So my four-year-old son, wiped out from an afternoon frolicking at a birthday party, settles onto his dad’s lap during the third quarter of yesterday’s Browns game. He knows I like the Browns. He wants them to do well. He’s even a member of their Kids Club.
But of course he doesn’t understand the game at all. That’s fine with me. I’m more than happy to patiently explain the basics to him as they unfold together before our eyes.
The very first play we behold is DA getting picked clean by Ed Reed for that touchdown the other way. “OH NO!” I yell, alarming him.
“What, Daddy?”
So I tell him what happened, and that it is Very Bad, especially because it’s the Dreaded Ravens. (He may not yet get the concept of first-and-ten, but he can relate the story of something being taken away from you.)
For several minutes, I try to translate the calamity occuring on the screen into a calm, simplified lesson on the basic structure of football. Elliot wants me to name all the different penalties. I want him to grasp how the Browns are trying to move the football into the end zone and stop the Ravens from doing the same.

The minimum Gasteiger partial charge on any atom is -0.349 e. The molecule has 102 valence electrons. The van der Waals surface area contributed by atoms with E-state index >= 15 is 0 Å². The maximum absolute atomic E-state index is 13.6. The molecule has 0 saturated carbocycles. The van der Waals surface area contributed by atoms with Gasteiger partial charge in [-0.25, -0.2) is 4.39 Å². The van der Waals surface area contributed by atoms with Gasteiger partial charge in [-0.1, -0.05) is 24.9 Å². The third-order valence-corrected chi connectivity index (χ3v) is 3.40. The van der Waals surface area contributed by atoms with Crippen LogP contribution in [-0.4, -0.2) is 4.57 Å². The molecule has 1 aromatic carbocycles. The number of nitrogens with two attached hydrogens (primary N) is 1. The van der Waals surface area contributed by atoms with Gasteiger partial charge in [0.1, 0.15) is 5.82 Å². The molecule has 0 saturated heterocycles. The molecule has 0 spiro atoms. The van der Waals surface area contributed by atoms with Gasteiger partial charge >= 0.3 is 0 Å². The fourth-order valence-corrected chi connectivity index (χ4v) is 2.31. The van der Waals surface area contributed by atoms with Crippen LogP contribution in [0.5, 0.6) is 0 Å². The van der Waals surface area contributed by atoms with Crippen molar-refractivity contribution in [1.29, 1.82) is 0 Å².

It isn’t really working. “Is it kind of like wrestling?” he asks.
Well, yes and no. I want him to see the Browns push the Ravens out of the way to move the ball downfield or protect the quarterback so he can play catch with another Brown.
It isn’t working at all.
I fear the main lesson he is absorbing is that the Browns are losing again. There are much better things to do than witness abject failure.
I suggest he might want to go outside before dinner is ready. His feet happily patter toward the door.